The Rector's Blog
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September 20, 2018, 4:03 PM

Creation Season Continues!


Joan Chittister

Try saying this silently to everyone and everything you see for thirty days: “I wish you happiness now and whatever will bring happiness to you in the future.” If we said it to the sky, we would have to stop polluting; if we said it when we see ponds and lakes and streams, we would have to stop using them as garbage dumps and sewers; if we said it to small children, we would have to stop abusing them;…if we said it to people, we would have to stop stoking the fires of enmity around us. Beauty and human warmth would take root in us like a clear, hot June day. We would change.

Source: In a High Spiritual Season

There are two Sundays left in “Creation Season.”  I’d like to know what you think of what we’ve been doing, in the liturgy and in the classes Between the Services, if you’ve been participating in those.  What have you learned?  Where are you being challenged to learn more?  Have your perspectives been widened or changed in any way?  What have you liked? What’s been uncomfortable?

For me, it feels rather strange to expand the preaching as much beyond the texts presented as I have done or am doing; but I’ve also been pleasantly surprised to find that there always seems to be a solid link to at least one of the lessons, that allows the conversation to still be scripturally based.  (I do prefer to preach on scripture!)  It’s rather exciting to see the Word of God speaking to the non-human parts of Creation, when it is so easy to stay human-centered.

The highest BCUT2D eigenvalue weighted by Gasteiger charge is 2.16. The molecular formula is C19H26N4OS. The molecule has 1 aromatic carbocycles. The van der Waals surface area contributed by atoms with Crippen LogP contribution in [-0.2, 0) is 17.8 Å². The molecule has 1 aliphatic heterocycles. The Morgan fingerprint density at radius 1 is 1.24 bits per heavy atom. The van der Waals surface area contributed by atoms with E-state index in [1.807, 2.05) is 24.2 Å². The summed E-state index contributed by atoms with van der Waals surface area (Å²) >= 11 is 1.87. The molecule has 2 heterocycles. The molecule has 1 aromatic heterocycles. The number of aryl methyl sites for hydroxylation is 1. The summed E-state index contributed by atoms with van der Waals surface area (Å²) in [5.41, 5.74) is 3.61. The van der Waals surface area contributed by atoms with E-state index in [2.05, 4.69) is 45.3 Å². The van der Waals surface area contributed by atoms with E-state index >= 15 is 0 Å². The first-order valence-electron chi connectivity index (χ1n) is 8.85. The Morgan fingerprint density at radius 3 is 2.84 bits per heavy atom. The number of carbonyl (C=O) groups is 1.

Paul Santmire, whom I’ve referenced already twice in sermons, spent quite a bit of time talking about the tendency of the church in our own day to be anthropocentric.  In the extreme version, we might hear someone saying God has a plan for me, or Jesus is my personal savior – not that this is bad, but that if that is all we consider God to be doing, then we might not be able to hear other voices, and not only non-human voices, but human ones as well. 

Therefore we may need to be encouraged to go beyond what God is doing in my life to what God is doing in the life of my parish, to the life of the Episcopal Church, to the life of the “Church Universal,” and even on into the rest of Creation.

In our survey of Christian views of Creation, we have moved from Augustine’s Joyful Partner to Acquinas’ Rational Analyst, and have had hints of a modern day Utilitarian.  This Sunday and next we’ll move on through re-claiming the “value of nature” to reclaiming the one-ness of all created things (ourselves included).

This Sunday Between the Services the topic is “Environmental Stewardship.”  What does it mean for us to have “dominion” or to “rule over” Creation?  Does it mean we can do whatever we want?  Or does it mean we should treat the world the way we would like God to treat us? 

And if it’s the latter, what does that ask of us? 

Blessings to all!                            Evelyn+


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